Monday, February 8, 2016

The art of the sword

One of the interesting aspects of learning a second language for a bilingual illiterate like myself as I arrived on the shores of Japan all those years ago, is how much it teaches you about your own native language. Realising how many different meanings of "spring" there were became something of a party game and realising "this" and "this" were different words came as quite a surprise. The English language has the largest vocabulary of all apparently followed by Russian. But there are words that simply don't exist.

In Japanese, the word "genki" is a very simple example. There's no direct translation but the word means roughly "I'm feeling great", "I'm doing good". Another is "o-tsukaresama" which is called as someone leaves the office in an evening and roughly translates as "you must be tired" or "thank you for being exhausted". Not something you'd hear very often in English. And then there's "tameshigiri". The adverb to test your sword's craftmanship on another's corpse.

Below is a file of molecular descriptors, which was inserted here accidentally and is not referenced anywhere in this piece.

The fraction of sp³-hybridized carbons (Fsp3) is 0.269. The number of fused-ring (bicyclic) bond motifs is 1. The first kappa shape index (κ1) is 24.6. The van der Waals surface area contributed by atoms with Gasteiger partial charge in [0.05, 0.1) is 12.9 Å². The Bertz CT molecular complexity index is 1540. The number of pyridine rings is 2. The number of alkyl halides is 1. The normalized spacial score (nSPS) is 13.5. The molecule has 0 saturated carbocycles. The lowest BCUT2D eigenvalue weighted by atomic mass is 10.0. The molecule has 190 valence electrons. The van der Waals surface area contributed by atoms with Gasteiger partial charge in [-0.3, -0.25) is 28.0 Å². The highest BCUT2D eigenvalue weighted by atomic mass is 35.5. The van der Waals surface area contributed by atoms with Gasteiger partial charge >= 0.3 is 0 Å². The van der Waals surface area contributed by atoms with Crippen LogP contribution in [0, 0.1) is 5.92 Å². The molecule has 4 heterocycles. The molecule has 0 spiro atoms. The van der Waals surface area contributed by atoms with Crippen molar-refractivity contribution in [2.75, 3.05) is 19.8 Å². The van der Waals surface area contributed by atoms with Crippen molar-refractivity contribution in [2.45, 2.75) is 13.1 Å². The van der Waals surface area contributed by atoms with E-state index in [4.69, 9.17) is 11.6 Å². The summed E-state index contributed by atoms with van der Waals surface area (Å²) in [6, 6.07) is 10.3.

No longer a daily practice (as it were), it used to involve skilled swordsmen, similar to the way a car is tested by an experienced driver, slicing into the corpse in a consistent manner to eliminate the "human" element of the test. And try as I can, I really can't think of an equivalent word in the English language for that. 

And as a PS as we're talking about language: Never laugh at someone's poor English, it means they speak two languages. Thank you whoever came up with that phrase.


  1. Like your writing. Have heard of the practice of tameshigiri, during my studies of Iai-do. Be well and keep up the good work. "o-tsukaresama"

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